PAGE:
Batavia spends $11,655 per general education student, about $2,000 less that the New York State average, and $33,848 per special education student, about $1,500 more than the state average.
Overall, the total expenditure per pupil at Batavia is $20,892, about $4,000 less than the state average, Soler said.
FINANCES & TAX IMPLICATIONS
Rozanski reported the $51.4 million budget is an increase of $952,000 (1.8 percent) over last year, but the tax levy of $19.5 million is a decrease of $7,362 (0.038 percent).
“For comparison, the CPI or Consumer Price Index is 1.81 percent,” Rozanski said.
Speaking about the state tax cap, he said it fluctuates from year to year, with the district’s 2020-21 tax cap number at negative 0.038 percent.
The district’s nine-year average tax cap allowable increase is 3.51 percent, Rozanski pointed out, but the actual nine-year average tax levy increase is only 1.03 percent – or 2.48 percent less than the average allowed.
“That translates to 71 percent less than what the district could have taxed the taxpayers or about $455,744 more per year on average,” he said. “Over that nine-year period, over $4 million more could have been collected by the district.”
Using current assessed property values from Genesee County, the projected school tax rate will decrease by 26 cents in 2020-21 to $21.30 per thousand of assessed value, Rozanski reported. That figure – and it could change -- is $3 less than the tax rate from 2006-07.
Rozanski said that over the past six years, district residents have received $4.6 million in rebate checks from New York State (as a result of the district’s compliance with the tax cap) while paying $1.36 million in school taxes – “for a net positive to the community of $3.2 million.”
The state will not be offering rebate checks this year … “and probably won’t be anytime soon,” he said.
RESERVES & REVENUE SOURCES
Rozanski said the appropriated fund balance (non-reserves) will decrease by $250,000 to $1.75 million while the appropriated fund balance (reserves) will decrease by $132,143 to $975,146 per the 2020-21 budget.
“(The $250,000) is the surplus in this year’s (2019-20) budget, Rozanski said. “That’s how much we projected to be available as of June 30th to offset next year’s (budget).”
The district is anticipating $27.1 million in state and federal aid for 2020-21, which represents 52.6 percent of its revenue, while taxes will bring in another $19.5 million or 38 percent, Rozanski said. Support from the state is unclear, though, due to revenue losses caused by the coronavirus.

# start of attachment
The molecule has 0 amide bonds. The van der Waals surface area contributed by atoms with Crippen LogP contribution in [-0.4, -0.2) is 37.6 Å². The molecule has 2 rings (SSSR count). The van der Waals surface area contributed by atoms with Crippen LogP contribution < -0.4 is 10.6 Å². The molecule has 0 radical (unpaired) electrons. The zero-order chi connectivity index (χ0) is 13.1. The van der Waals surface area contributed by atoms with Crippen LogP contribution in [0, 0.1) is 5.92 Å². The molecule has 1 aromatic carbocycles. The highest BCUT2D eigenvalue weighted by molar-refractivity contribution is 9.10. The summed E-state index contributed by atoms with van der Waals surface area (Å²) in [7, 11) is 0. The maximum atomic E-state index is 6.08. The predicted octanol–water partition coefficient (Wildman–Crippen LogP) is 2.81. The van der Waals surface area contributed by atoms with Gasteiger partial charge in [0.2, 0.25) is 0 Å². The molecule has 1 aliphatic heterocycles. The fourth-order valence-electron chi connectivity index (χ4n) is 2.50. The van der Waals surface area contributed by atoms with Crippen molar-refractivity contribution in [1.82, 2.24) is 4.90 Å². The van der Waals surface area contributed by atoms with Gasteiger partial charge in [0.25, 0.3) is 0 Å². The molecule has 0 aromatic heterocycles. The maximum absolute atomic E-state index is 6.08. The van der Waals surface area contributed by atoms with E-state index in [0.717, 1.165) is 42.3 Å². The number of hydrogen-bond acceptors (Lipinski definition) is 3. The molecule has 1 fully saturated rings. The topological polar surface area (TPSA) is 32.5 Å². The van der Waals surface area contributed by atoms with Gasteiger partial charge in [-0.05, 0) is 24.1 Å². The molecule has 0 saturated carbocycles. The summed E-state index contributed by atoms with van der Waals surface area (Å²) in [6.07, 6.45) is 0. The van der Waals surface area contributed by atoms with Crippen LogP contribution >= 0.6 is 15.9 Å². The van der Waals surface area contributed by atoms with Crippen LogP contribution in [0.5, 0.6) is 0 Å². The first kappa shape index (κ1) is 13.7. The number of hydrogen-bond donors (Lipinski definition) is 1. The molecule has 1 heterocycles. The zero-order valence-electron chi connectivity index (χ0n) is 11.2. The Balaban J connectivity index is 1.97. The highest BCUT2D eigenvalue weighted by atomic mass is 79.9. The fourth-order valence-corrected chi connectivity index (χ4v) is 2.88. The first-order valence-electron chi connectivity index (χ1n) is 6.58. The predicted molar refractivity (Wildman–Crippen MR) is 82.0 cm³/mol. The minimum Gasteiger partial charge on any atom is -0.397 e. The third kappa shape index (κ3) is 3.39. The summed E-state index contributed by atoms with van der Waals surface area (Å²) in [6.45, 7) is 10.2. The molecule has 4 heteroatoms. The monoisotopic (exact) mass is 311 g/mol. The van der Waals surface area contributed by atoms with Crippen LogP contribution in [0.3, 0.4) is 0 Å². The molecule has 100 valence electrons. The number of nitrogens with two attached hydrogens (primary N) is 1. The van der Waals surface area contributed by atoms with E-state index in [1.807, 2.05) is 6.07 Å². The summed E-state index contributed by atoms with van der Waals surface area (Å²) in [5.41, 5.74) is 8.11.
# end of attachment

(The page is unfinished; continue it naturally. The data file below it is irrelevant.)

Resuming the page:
As far as appropriations, about $30 million (57.5 percent) will go to instructional support (payroll), $11 million (21 percent) to employee benefits, and $5.6 million (11 percent) to general support (administration, buildings and grounds). Remaining costs are transportation, debt service and interfund transfers.
By executive order of the governor, voting will be done by absentee ballot only. Ballots were mailed to district residents and must be received by personnel in the district’s administrative offices at 260 State St. by 5 p.m. June 9 to be considered.
Rozanski recommended that residents mail them back in the postage-paid envelope on or before June 5.
Beside the budget, residents will vote on a referendum for a $619,151 capital project at Jackson Primary School. The money will be taken from the Capital Reserve fund for restroom renovation and an age-appropriate playground.
“This will not impact the tax levy at all as it is coming from our reserve fund,” Rozanski advised. “Our net cost will be about 10 percent ($60,000) when we get aid on that and the rest will go back into the reserve fund.”
Three incumbent board members are running for the three open positions. They are Alice Ann Benedict, Barbara Bowman and Tanni Bromley.
Soler said plans for an outdoor commencement ceremony at Van Detta Stadium on June 27 are still on the table, with a meeting with Genesee County Health Department officials scheduled for this Thursday.
June 17 is the last day of remote learning for students and teachers and June 26 is the last day of breakfast and lunch meal distribution.
The superintendent said that he will be forming a “reopening task force” to look at three options for this fall – traditional classroom setting with social distancing, a hybrid model of traditional and distance learning, and exclusively remote learning.
“We have to thank about what this will look like, the implications,” he said, adding that he expects to receive guidance from state leaders within a week or so and have plans in place by July.